By Philip Pullella
VATICAN CITY (Reuters) – A nun and a woman journalist delivered the toughest criticism of Church leaders heard so far at Pope Francis’ sexual abuse conference on Saturday, accusing them of hypocrisy and covering up horrendous crimes against children.
Some 200 senior Church officials, all but ten of them men, listened at times in stunned silence in a Vatican audience hall as the women read their frank and at times angry speeches on the penultimate day of the conference convened by the pope to confront a worldwide scandal.
Sister Veronica Openibo, a Nigerian who has worked in Africa, Europe and the United States, spoke with a soft voice but delivered a strong message, telling the prelates sitting before her: “This storm will not pass”.
“We proclaim the Ten Commandments and parade ourselves as being the custodians of moral standards and values and good behavior in society. Hypocrites at times? Yes! Why did we keep silent for so long?” she said.
She told the pope, sitting near her on the dais, that she admired him because he was “humble enough to change your mind,” apologize and take action after he initially defended a Chilean bishop accused of covering up abuse. The bishop later resigned.
“How could the clerical Church have kept silent, covering these atrocities? The silence, the carrying of the secrets in the hearts of the perpetrators, the length of the abuses and the constant transfers of perpetrators are unimaginable,” she said.
She spoke of her shock when she watched the 2015 Oscar-winning film Spotlight, which showed how Church leaders in Boston moved predator priests from parish to parish instead of defrocking them or turning them over to civil authorities.
“We must acknowledge that our mediocrity, hypocrisy and complacency have brought us to this disgraceful and scandalous place we find ourselves as a Church. We pause to pray, Lord have mercy on us!” Openibo said.
“JOURNALISTS WILL BE YOUR WORST ENEMIES”
Valentina Alazraki, 64, a Mexican television reporter who, having covered five papacies, is the doyen of the Vatican press corps, told the bishops she was speaking as a woman and mother as well as a journalist.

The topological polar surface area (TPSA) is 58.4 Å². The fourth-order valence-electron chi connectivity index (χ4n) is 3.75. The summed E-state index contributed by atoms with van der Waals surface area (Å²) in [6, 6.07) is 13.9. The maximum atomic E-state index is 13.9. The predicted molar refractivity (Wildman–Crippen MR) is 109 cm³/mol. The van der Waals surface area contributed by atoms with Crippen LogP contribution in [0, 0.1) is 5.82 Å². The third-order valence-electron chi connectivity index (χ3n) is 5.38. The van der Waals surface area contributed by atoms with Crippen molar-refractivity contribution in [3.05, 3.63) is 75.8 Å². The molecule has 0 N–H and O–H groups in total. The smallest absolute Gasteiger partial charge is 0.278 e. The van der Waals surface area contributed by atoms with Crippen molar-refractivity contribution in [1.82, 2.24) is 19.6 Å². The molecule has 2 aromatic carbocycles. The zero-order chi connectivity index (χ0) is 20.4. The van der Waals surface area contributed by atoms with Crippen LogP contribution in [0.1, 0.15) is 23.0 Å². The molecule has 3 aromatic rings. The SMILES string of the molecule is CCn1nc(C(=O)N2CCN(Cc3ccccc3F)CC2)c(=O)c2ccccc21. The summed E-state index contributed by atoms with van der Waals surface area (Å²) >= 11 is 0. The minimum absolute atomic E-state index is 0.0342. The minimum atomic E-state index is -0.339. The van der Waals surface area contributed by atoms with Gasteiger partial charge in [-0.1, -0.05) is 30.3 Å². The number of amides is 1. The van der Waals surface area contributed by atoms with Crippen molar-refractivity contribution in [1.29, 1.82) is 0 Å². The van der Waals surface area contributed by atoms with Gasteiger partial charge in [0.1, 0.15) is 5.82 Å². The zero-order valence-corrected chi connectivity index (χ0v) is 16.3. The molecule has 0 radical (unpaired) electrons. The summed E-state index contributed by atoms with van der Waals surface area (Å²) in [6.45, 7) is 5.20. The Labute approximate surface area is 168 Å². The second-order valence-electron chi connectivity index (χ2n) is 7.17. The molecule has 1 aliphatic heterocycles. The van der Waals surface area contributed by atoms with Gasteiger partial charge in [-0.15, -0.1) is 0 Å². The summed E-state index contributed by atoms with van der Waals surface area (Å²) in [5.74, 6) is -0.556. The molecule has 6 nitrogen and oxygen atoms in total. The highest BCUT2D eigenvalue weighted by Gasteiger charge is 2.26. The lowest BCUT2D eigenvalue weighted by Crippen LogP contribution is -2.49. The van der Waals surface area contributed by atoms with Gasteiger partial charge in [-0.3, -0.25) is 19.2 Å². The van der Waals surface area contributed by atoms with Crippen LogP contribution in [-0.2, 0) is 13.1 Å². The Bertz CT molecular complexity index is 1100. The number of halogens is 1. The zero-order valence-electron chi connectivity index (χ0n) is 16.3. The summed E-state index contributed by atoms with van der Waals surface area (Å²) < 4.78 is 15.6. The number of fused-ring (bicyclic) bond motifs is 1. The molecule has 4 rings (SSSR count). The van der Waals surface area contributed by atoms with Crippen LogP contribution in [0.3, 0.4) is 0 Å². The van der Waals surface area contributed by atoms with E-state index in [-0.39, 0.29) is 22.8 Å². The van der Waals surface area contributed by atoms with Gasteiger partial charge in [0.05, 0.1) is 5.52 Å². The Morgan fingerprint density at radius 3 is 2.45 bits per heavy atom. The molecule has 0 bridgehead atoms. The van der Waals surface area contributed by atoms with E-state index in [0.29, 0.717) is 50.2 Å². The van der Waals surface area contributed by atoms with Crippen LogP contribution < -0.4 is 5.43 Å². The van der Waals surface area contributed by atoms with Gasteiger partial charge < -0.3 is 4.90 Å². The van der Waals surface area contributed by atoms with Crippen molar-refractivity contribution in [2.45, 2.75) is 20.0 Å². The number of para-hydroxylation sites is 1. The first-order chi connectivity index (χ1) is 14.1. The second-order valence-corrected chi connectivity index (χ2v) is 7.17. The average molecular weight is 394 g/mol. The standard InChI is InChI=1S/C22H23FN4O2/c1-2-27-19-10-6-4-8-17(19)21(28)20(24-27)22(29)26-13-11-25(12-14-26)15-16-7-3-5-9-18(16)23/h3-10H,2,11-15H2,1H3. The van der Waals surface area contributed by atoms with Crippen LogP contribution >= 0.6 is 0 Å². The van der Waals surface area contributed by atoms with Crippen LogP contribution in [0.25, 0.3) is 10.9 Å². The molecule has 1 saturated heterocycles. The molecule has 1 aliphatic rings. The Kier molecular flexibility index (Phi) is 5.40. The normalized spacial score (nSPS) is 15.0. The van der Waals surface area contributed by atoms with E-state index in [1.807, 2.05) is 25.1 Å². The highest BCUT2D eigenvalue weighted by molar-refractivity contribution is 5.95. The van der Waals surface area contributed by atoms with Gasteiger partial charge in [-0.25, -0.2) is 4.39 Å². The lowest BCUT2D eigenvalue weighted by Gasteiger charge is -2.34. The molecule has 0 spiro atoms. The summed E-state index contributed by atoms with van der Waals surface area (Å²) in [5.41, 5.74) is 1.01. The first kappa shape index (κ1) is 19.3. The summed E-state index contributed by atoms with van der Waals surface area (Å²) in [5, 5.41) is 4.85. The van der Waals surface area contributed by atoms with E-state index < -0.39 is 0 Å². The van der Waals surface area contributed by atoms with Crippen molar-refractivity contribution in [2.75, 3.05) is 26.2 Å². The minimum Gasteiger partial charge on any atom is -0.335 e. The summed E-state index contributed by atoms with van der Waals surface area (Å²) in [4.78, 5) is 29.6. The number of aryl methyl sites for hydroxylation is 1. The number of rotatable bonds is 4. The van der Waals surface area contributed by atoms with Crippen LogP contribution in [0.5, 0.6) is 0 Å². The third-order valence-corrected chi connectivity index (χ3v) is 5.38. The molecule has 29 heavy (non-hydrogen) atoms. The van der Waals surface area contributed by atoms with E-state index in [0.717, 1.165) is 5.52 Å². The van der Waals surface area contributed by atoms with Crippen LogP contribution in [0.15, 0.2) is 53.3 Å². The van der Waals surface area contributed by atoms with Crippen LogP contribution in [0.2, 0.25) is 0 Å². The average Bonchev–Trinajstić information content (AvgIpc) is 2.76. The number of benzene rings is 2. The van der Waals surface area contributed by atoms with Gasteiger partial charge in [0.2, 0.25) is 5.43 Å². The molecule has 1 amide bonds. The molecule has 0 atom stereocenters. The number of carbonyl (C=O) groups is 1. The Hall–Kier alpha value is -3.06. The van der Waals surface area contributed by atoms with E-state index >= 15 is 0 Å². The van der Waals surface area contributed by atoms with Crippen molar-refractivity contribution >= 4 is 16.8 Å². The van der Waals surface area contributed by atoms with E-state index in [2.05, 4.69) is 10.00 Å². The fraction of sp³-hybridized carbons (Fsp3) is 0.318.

“For a mother, there are no first or second-class children: there are stronger children and more vulnerable ones. Nor are there first and second-class children for the Church,” she said.
“(The Church’s) seemingly more important children, as are you, bishops and cardinals – I dare not say the Pope – are no more so than any other boy, girl or young person who has experienced the tragedy of being the victim of abuse by a priest,” she said forcefully in Spanish.
Alazraki told the bishops they could no longer “play ostrich” and bury their heads in the sand.
“If you do not decide in a radical way to be on the side of the children, mothers, families, civil society, you are right to be afraid of us, because we journalists, who seek the common good, will be your worst enemies,” she said.
Alazraki, who was applauded at the end of her speech, also spoke of cases of corruption where religious orders and Church officials hid abuse because “money, compensation, gifts” or other illegal or unethical activity.
Earlier, German Cardinal Reinhard Marx called for more “traceability and transparency” such as limiting secrecy in cases of abuse handled by the Vatican, releasing more statistics and publishing judicial procedures.
“Files that could have documented the terrible deeds and named those responsible were destroyed, or not even created. Instead of the perpetrators, the victims were regulated and silence imposed on them,” Marx, a leading progressive, said.
“The rights of victims were effectively trampled underfoot, and left to the whims of individuals,” he added.
The abuse crisis has made 2018 one of the toughest years for the pope since his election in 2013.
Chile’s 34 bishops offered to resign over the scandal, the pope’s trip to Ireland exposed decades of abuse in the once staunchly Catholic nation and a grand jury in Pennsylvania revealed priests sexually abused about 1,000 people over seven decades in that U.S. state alone.
Victims, some of whom told painful stories of abuse and cover-up when the conference began on Thursday, rallied in a Rome square before a march to the Vatican to demand change and justice.
The conference ends on Sunday when the pope will make a final speech. The Vatican says it will formulate follow-up measures to make sure all bishop return home knowing how to put anti-abuse procedures into place.
(Reporting By Philip Pullella; Editing by Edmund Blair and Robin Pomeroy)